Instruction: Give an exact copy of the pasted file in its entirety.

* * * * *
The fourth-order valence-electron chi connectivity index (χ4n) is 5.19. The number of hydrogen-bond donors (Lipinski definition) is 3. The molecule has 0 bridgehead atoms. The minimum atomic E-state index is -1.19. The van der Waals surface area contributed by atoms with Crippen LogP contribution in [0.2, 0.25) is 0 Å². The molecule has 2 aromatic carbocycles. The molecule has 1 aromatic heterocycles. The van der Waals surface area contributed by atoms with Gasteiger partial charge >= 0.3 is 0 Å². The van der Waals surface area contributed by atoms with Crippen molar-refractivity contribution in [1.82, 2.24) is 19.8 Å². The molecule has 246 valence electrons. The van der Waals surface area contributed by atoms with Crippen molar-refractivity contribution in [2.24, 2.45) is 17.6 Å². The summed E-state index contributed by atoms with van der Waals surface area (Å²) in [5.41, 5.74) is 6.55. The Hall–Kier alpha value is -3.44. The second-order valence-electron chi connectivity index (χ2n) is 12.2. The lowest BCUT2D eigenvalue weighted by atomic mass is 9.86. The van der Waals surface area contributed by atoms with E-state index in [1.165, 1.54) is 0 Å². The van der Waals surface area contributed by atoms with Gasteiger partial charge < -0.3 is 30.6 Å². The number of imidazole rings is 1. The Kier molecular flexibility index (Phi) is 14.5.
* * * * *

The fourth-order valence-electron chi connectivity index (χ4n) is 5.19. The number of hydrogen-bond donors (Lipinski definition) is 3. The molecule has 0 bridgehead atoms. The minimum atomic E-state index is -1.19. The van der Waals surface area contributed by atoms with Crippen LogP contribution in [0.2, 0.25) is 0 Å². The molecule has 2 aromatic carbocycles. The molecule has 1 aromatic heterocycles. The van der Waals surface area contributed by atoms with Gasteiger partial charge >= 0.3 is 0 Å². The van der Waals surface area contributed by atoms with Crippen molar-refractivity contribution in [1.82, 2.24) is 19.8 Å². The molecule has 246 valence electrons. The van der Waals surface area contributed by atoms with Crippen molar-refractivity contribution in [2.24, 2.45) is 17.6 Å². The summed E-state index contributed by atoms with van der Waals surface area (Å²) in [5.41, 5.74) is 6.55. The Hall–Kier alpha value is -3.44. The second-order valence-electron chi connectivity index (χ2n) is 12.2. The lowest BCUT2D eigenvalue weighted by atomic mass is 9.86. The van der Waals surface area contributed by atoms with E-state index in [1.165, 1.54) is 0 Å². The van der Waals surface area contributed by atoms with Gasteiger partial charge < -0.3 is 30.6 Å². The number of imidazole rings is 1. The Kier molecular flexibility index (Phi) is 14.5.